A DC circuit, or a direct current Circuit, is one in which all the elments are directly connected and current flows through each. It is essentially a closed loop through which cuurent can flow.

A DC circuit has certain required elements, it must have:

-a closed path in which to conduct energy (so that there is a path for electrons to flow)

Examples of DC circuits:

**Series Circuit-**in a series circuit the resistors are arranged in a series and if the stream of electrons is broken all the elements go off. In a series circuit the current is the same at all points along the wire and the sum of the voltage drops is equal to the voltage drop across the entire circuit. As you can see the current is .45 A along all point and the voltage of one of the light bulbs is exactly half of the voltage of the battery, it both are added together they will equal the total voltage.

**Parallel Circuit-**In a parallel circuit each resistor provides a new path for electrons so the total current is equal to the sum of the currents through each resistor. Because the elenments are in parallel, the volotage drop is also equal to the total voltage of the source. As you can see the voltage of one of the lightbulbs is equal to the voltage of the battery and the sum of the current is equal to the total current.

**Combo Circuit-**a combo circuit is a circuit that includes both parallel and series elements and the current in a complex circuit can be found by calculating the sum of the resistence in the parallel elements and adding it to the resistance of the series elements. Then you can use that resistence and the voltage of the battery to determine the current. The rules for the current of series and parallel circuits both apply, in all the series elements the current is the same and the sum of the current of the parallel elements is equal to the total parallel resistence. The same rules as previous circuits also apply to the voltage, the voltage drop of each parallel element is equal to the sum of the voltage in the entire parallel part of the cicruit. for the series part, the voltage for each series elements is equal to the total voltage for the entire series part of the circuit. as seen in the picture below the sum of the amperage in the parallel is equal to the total amerage and also the amperage in the series.the voltage of the series if added to the voltage of the parallel elements will equal the total voltage.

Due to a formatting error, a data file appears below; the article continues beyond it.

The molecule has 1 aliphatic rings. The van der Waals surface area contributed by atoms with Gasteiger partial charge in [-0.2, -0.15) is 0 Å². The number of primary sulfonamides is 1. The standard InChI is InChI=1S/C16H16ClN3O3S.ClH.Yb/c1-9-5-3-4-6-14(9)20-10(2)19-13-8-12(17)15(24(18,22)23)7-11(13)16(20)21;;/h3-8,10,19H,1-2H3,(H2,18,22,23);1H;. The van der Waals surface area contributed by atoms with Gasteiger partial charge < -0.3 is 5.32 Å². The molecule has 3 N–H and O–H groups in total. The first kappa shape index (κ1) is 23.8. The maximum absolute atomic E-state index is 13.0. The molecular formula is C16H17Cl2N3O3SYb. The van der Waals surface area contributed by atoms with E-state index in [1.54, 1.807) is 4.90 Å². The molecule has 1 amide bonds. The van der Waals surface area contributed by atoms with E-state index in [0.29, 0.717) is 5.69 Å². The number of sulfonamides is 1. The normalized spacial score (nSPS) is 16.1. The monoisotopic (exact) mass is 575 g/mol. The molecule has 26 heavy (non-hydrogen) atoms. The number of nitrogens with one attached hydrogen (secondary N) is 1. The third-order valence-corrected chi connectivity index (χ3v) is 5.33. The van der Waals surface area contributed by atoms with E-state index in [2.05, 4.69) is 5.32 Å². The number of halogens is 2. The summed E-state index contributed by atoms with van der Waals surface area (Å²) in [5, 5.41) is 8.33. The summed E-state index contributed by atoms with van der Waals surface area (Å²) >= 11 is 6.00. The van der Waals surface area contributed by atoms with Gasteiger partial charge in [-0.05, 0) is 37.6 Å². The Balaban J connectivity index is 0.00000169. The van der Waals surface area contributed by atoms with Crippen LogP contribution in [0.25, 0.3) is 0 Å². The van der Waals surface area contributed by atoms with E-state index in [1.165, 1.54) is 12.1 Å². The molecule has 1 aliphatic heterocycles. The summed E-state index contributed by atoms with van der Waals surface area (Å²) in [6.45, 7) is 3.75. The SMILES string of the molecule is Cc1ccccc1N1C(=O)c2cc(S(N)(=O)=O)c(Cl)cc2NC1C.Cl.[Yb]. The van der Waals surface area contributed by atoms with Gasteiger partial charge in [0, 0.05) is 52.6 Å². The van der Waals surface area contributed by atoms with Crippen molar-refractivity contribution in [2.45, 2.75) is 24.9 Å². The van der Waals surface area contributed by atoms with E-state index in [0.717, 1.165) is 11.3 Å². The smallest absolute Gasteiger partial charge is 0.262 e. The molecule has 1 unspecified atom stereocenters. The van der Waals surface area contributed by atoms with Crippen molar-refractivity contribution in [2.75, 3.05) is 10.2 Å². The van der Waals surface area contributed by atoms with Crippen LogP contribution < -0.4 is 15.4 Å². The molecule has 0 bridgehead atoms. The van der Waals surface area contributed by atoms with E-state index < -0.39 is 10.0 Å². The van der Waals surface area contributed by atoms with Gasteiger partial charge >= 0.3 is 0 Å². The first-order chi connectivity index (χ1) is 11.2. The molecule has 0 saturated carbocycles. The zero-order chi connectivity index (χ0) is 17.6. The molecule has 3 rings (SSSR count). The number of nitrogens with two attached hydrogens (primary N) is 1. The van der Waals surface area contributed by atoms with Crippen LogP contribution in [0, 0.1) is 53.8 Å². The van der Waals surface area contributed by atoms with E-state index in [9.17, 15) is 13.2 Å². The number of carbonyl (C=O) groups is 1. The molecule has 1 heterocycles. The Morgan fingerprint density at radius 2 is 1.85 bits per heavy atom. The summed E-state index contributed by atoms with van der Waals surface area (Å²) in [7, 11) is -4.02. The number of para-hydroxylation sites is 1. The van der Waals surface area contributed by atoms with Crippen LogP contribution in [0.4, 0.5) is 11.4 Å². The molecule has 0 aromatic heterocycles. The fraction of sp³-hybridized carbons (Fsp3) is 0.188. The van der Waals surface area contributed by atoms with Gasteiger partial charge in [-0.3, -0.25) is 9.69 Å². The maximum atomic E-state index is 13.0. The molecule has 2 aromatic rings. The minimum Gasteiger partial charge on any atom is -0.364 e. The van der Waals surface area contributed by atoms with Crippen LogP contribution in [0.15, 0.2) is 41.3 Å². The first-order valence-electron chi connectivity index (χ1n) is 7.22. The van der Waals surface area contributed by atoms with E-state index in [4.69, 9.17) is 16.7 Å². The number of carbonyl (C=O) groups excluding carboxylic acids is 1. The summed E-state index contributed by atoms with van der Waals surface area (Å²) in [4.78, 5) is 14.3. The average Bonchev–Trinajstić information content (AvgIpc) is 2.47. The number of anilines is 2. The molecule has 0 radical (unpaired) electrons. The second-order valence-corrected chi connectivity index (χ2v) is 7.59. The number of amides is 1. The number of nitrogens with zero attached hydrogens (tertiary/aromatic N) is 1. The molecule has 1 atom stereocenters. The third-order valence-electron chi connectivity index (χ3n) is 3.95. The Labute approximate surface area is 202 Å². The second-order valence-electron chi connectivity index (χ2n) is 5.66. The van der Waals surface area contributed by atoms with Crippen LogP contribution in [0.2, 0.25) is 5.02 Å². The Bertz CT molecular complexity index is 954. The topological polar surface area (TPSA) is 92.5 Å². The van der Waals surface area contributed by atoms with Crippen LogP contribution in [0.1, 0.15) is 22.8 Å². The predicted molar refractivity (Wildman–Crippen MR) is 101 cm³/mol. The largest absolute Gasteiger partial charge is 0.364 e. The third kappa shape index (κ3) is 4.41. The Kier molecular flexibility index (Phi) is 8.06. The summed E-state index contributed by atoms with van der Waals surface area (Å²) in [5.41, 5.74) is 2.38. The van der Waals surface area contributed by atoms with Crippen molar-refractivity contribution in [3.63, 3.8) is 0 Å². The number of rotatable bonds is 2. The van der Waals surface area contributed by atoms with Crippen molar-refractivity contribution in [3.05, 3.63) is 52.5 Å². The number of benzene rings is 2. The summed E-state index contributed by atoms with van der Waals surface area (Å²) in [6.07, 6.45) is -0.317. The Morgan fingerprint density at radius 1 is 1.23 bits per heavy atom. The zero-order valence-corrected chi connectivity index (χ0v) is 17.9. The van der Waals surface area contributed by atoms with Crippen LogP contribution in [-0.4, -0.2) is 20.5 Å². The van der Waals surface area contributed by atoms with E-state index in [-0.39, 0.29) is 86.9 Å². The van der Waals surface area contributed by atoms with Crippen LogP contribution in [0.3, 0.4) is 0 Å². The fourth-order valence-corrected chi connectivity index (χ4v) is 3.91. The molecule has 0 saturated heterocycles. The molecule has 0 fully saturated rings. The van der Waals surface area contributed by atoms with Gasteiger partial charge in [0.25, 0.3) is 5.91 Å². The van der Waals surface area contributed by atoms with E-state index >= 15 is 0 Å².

You did a phenomenal job with your diagrams! Adding the voltmeters and ammeters provide an extra justification of current and voltage.

ReplyDeleteYour explanations are correct, you clearly explain how current works but it is not very clear how voltage works. You basically say how addition of voltage works but not WHY it is that way.

Please be sure that you understand how these two variables of circuits work as it is an important part of the final exam.